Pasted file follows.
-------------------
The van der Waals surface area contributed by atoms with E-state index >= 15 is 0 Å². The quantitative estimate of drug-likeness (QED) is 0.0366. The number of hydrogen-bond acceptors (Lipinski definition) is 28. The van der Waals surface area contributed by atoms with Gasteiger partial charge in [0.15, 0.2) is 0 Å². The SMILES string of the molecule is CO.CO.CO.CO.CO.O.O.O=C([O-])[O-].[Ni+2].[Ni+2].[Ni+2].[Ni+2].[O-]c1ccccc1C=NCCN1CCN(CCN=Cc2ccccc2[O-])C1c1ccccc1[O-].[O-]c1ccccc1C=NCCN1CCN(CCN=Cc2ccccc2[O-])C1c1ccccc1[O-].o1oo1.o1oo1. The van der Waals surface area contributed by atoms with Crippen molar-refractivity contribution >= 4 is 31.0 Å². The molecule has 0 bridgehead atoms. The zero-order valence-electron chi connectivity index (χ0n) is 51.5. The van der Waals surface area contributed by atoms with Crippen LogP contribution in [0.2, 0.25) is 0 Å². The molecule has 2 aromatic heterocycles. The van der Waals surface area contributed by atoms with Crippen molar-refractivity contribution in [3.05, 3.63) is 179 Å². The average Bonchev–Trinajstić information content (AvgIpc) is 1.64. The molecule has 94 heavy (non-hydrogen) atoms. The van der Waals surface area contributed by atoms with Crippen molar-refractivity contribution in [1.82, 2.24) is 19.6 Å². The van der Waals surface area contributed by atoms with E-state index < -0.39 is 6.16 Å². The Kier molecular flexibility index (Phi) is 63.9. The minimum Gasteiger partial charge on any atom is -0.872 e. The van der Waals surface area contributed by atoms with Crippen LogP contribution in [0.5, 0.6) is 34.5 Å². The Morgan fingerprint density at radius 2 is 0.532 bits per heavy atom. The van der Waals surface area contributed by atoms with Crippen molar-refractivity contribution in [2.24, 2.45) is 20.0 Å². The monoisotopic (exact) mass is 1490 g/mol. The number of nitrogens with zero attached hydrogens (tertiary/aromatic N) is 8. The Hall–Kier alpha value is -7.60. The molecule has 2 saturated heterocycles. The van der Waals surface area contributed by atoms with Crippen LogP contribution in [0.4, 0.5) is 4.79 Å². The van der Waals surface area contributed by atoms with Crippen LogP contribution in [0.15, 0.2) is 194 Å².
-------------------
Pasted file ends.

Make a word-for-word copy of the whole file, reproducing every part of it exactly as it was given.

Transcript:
The van der Waals surface area contributed by atoms with E-state index >= 15 is 0 Å². The quantitative estimate of drug-likeness (QED) is 0.0366. The number of hydrogen-bond acceptors (Lipinski definition) is 28. The van der Waals surface area contributed by atoms with Gasteiger partial charge in [0.15, 0.2) is 0 Å². The SMILES string of the molecule is CO.CO.CO.CO.CO.O.O.O=C([O-])[O-].[Ni+2].[Ni+2].[Ni+2].[Ni+2].[O-]c1ccccc1C=NCCN1CCN(CCN=Cc2ccccc2[O-])C1c1ccccc1[O-].[O-]c1ccccc1C=NCCN1CCN(CCN=Cc2ccccc2[O-])C1c1ccccc1[O-].o1oo1.o1oo1. The van der Waals surface area contributed by atoms with Crippen molar-refractivity contribution >= 4 is 31.0 Å². The molecule has 0 bridgehead atoms. The zero-order valence-electron chi connectivity index (χ0n) is 51.5. The van der Waals surface area contributed by atoms with Crippen LogP contribution in [0.2, 0.25) is 0 Å². The molecule has 2 aromatic heterocycles. The van der Waals surface area contributed by atoms with Crippen molar-refractivity contribution in [3.05, 3.63) is 179 Å². The average Bonchev–Trinajstić information content (AvgIpc) is 1.64. The molecule has 94 heavy (non-hydrogen) atoms. The van der Waals surface area contributed by atoms with Crippen molar-refractivity contribution in [1.82, 2.24) is 19.6 Å². The van der Waals surface area contributed by atoms with E-state index < -0.39 is 6.16 Å². The Kier molecular flexibility index (Phi) is 63.9. The minimum Gasteiger partial charge on any atom is -0.872 e. The van der Waals surface area contributed by atoms with Crippen LogP contribution in [0.5, 0.6) is 34.5 Å². The Morgan fingerprint density at radius 2 is 0.532 bits per heavy atom. The van der Waals surface area contributed by atoms with Crippen molar-refractivity contribution in [2.24, 2.45) is 20.0 Å². The monoisotopic (exact) mass is 1490 g/mol. The number of nitrogens with zero attached hydrogens (tertiary/aromatic N) is 8. The Hall–Kier alpha value is -7.60. The molecule has 2 saturated heterocycles. The van der Waals surface area contributed by atoms with Crippen LogP contribution in [0.4, 0.5) is 4.79 Å². The van der Waals surface area contributed by atoms with Crippen LogP contribution in [0.15, 0.2) is 194 Å².